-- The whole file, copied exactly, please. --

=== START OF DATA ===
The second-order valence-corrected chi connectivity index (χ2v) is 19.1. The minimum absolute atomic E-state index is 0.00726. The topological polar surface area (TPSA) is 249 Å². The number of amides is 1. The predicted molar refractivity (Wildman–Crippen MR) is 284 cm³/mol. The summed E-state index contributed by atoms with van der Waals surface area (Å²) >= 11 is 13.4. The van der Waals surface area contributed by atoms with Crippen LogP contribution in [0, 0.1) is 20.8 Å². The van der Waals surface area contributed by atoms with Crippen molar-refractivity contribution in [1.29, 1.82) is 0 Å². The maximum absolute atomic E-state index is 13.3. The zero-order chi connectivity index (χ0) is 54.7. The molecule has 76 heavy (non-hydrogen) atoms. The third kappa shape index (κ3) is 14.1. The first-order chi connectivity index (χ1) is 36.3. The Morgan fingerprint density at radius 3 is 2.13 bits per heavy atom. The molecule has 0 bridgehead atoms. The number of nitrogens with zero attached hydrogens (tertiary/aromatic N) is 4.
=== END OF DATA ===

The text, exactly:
The second-order valence-corrected chi connectivity index (χ2v) is 19.1. The minimum absolute atomic E-state index is 0.00726. The topological polar surface area (TPSA) is 249 Å². The number of amides is 1. The predicted molar refractivity (Wildman–Crippen MR) is 284 cm³/mol. The summed E-state index contributed by atoms with van der Waals surface area (Å²) >= 11 is 13.4. The van der Waals surface area contributed by atoms with Crippen LogP contribution in [0, 0.1) is 20.8 Å². The van der Waals surface area contributed by atoms with Crippen molar-refractivity contribution in [1.29, 1.82) is 0 Å². The maximum absolute atomic E-state index is 13.3. The zero-order chi connectivity index (χ0) is 54.7. The molecule has 76 heavy (non-hydrogen) atoms. The third kappa shape index (κ3) is 14.1. The first-order chi connectivity index (χ1) is 36.3. The Morgan fingerprint density at radius 3 is 2.13 bits per heavy atom. The molecule has 0 bridgehead atoms. The number of nitrogens with zero attached hydrogens (tertiary/aromatic N) is 4.